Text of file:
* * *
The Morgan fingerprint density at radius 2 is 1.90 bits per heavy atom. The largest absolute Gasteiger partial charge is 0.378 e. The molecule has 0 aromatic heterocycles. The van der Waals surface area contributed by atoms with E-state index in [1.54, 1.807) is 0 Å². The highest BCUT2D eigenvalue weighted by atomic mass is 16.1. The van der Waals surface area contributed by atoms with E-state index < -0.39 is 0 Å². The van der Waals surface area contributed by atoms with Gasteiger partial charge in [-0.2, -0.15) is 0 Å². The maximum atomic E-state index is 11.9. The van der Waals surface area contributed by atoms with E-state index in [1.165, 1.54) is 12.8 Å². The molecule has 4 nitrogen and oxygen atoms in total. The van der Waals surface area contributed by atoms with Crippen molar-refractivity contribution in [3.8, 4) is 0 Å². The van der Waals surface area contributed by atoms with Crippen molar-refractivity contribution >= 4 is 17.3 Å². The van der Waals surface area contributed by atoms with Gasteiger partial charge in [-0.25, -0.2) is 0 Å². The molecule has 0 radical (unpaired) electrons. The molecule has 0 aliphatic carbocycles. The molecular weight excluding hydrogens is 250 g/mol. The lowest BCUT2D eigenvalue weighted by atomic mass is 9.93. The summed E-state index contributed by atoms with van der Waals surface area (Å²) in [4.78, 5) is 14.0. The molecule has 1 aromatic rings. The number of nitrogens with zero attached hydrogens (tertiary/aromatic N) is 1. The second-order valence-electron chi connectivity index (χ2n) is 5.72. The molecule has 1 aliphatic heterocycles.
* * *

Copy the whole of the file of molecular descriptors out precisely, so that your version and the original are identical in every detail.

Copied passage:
The Morgan fingerprint density at radius 2 is 1.90 bits per heavy atom. The largest absolute Gasteiger partial charge is 0.378 e. The molecule has 0 aromatic heterocycles. The van der Waals surface area contributed by atoms with E-state index in [1.54, 1.807) is 0 Å². The highest BCUT2D eigenvalue weighted by atomic mass is 16.1. The van der Waals surface area contributed by atoms with E-state index < -0.39 is 0 Å². The van der Waals surface area contributed by atoms with Gasteiger partial charge in [-0.2, -0.15) is 0 Å². The maximum atomic E-state index is 11.9. The van der Waals surface area contributed by atoms with E-state index in [1.165, 1.54) is 12.8 Å². The molecule has 4 nitrogen and oxygen atoms in total. The van der Waals surface area contributed by atoms with Crippen molar-refractivity contribution in [3.8, 4) is 0 Å². The van der Waals surface area contributed by atoms with Crippen molar-refractivity contribution >= 4 is 17.3 Å². The van der Waals surface area contributed by atoms with Gasteiger partial charge in [-0.25, -0.2) is 0 Å². The molecule has 0 radical (unpaired) electrons. The molecule has 0 aliphatic carbocycles. The molecular weight excluding hydrogens is 250 g/mol. The lowest BCUT2D eigenvalue weighted by atomic mass is 9.93. The summed E-state index contributed by atoms with van der Waals surface area (Å²) in [4.78, 5) is 14.0. The molecule has 1 aromatic rings. The number of nitrogens with zero attached hydrogens (tertiary/aromatic N) is 1. The second-order valence-electron chi connectivity index (χ2n) is 5.72. The molecule has 1 aliphatic heterocycles.